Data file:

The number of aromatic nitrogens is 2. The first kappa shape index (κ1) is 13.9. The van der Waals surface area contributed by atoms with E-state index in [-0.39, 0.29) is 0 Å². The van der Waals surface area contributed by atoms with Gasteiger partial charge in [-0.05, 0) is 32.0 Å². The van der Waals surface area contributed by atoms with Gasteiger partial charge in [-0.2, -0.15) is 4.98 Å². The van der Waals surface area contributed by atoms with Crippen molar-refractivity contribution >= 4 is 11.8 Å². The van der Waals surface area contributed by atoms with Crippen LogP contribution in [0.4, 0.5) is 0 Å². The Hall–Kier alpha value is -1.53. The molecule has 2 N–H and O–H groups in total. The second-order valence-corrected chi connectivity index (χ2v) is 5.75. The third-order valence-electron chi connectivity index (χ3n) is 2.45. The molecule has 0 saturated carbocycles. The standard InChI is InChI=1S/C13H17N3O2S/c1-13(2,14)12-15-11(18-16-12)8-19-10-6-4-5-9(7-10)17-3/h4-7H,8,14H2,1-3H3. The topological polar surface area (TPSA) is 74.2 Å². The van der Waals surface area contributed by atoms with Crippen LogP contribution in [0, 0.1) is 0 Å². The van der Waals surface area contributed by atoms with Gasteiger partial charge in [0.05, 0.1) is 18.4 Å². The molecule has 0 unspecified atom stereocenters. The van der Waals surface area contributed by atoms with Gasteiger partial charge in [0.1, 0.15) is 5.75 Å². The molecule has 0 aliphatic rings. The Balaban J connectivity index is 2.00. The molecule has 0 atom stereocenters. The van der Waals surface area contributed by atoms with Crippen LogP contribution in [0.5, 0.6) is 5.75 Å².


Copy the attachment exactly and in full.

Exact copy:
The number of aromatic nitrogens is 2. The first kappa shape index (κ1) is 13.9. The van der Waals surface area contributed by atoms with E-state index in [-0.39, 0.29) is 0 Å². The van der Waals surface area contributed by atoms with Gasteiger partial charge in [-0.05, 0) is 32.0 Å². The van der Waals surface area contributed by atoms with Gasteiger partial charge in [-0.2, -0.15) is 4.98 Å². The van der Waals surface area contributed by atoms with Crippen molar-refractivity contribution >= 4 is 11.8 Å². The van der Waals surface area contributed by atoms with Crippen LogP contribution in [0.4, 0.5) is 0 Å². The Hall–Kier alpha value is -1.53. The molecule has 2 N–H and O–H groups in total. The second-order valence-corrected chi connectivity index (χ2v) is 5.75. The third-order valence-electron chi connectivity index (χ3n) is 2.45. The molecule has 0 saturated carbocycles. The standard InChI is InChI=1S/C13H17N3O2S/c1-13(2,14)12-15-11(18-16-12)8-19-10-6-4-5-9(7-10)17-3/h4-7H,8,14H2,1-3H3. The topological polar surface area (TPSA) is 74.2 Å². The van der Waals surface area contributed by atoms with Crippen LogP contribution in [0, 0.1) is 0 Å². The van der Waals surface area contributed by atoms with Gasteiger partial charge in [0.05, 0.1) is 18.4 Å². The molecule has 0 unspecified atom stereocenters. The van der Waals surface area contributed by atoms with Gasteiger partial charge in [0.1, 0.15) is 5.75 Å². The molecule has 0 aliphatic rings. The Balaban J connectivity index is 2.00. The molecule has 0 atom stereocenters. The van der Waals surface area contributed by atoms with Crippen LogP contribution in [0.5, 0.6) is 5.75 Å².